I really wanted to get a few more papers squeezed out tonight, but I've well and truly hit the wall. I don't think there's any possibility I can get the papers done before tomorrow's class, not if the current rate of turn-over holds up, so I need to come up with a plan B. I did do a few over the weekend, but of course not enough to be truly helpful now that the week is here. I have a committee meeting tomorrow, too, and have to be at P&B, as we're going over my cover letter for a colleague's promotion folder, so the only time I'll have is between whenever I get in and that first meeting. Then it will be off to the races.
Sadly, I don't even have it in me to come up with a reasonable plan B right now. The wall. Yes, you can imagine the one from Game of Thrones: it's about that big and about that impervious.
Paul and I had a rather depressing discussion about how our grading has gotten less strict over the years. Well, it was depressing to me, because I hate the sense that I'm now grading my students with the expectation that they're only capable of the kind of work that would fly in bottom tier schools--when I used to pride myself that my grading would hold up at an Ivy League school. No longer. I know damned well that what I'm giving B's and C's to here wouldn't even pass at a top-notch educational institution. And that hurts. I want my students to get to the top, dammit; mediocre is not good enough, for them or for me. But this is the trade off I've been learning to accept: I don't hold the bar quite so high, and more of them feel they can get over it. I wish I knew the trick that some of my colleagues seem to have mastered, of holding the bar very high and somehow inspiring students to leap for it. They may not get over, but they're at least willing to try--where as mine tend to simply give up. Very unhappy sigh.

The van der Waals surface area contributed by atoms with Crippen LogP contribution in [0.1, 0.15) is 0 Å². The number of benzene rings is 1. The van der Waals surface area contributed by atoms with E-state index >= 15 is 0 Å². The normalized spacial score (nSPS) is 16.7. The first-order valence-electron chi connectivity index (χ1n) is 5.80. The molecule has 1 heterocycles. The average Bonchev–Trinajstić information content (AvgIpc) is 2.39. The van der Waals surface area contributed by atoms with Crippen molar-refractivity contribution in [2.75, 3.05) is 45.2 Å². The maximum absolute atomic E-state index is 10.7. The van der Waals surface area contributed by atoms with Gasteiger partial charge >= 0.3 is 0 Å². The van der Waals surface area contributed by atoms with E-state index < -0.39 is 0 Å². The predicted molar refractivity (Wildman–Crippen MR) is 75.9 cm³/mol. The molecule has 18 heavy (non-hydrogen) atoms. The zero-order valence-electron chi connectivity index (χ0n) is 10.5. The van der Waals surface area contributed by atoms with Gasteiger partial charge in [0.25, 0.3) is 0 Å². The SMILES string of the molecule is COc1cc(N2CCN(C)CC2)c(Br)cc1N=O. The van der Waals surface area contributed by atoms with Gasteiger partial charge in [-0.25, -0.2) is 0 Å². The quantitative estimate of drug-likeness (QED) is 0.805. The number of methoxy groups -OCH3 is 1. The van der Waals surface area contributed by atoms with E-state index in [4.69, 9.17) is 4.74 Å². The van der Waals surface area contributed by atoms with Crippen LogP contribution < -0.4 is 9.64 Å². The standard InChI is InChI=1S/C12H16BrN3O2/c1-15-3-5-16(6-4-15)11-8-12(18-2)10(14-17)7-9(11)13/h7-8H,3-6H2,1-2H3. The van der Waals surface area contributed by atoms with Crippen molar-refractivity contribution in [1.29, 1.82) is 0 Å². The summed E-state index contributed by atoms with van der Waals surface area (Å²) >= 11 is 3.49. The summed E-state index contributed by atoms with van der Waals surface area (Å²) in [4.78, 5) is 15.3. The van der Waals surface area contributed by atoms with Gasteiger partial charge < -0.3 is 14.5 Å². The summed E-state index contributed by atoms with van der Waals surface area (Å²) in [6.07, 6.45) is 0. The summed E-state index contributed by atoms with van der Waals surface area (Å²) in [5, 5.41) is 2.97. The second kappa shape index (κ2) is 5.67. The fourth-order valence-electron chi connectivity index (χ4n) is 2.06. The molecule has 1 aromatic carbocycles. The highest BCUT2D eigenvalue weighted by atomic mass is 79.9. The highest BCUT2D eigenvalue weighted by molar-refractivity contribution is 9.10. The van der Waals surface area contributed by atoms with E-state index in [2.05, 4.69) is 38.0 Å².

On a more uplifting note, I had an interesting conversation in the hall with a colleague and blog reader, who said that she's borrowed ideas from my syllabus about scheduling the writing assignments for 102--and she may apply it to 101 as well. I'm delighted my ideas are helpful, but I did blanch a bit when she called them Nazi-like. I suppose I am a petty dictator in my classes and am likely a lot more rigid than I would like to believe (how we see ourselves, versus how others see us: always a disconnect there). Not quite a Nazi, I hope, but I understood the compliment anyway. And thank you. And you're welcome.
She also said that what she'd really love for me to do is a student edition--or teaching guide--for Le Guin's Always Coming Home. That will be my next project.
Right now, however, early as it is, I'm heading home. I'm hoping madly that if I'm home before 8, I can be in bed earlier than usual and thus be better rested for tomorrow--which may make the remaining paper grading go that much faster (which would be lovely). Maybe by then I'll have come up with that plan B, too.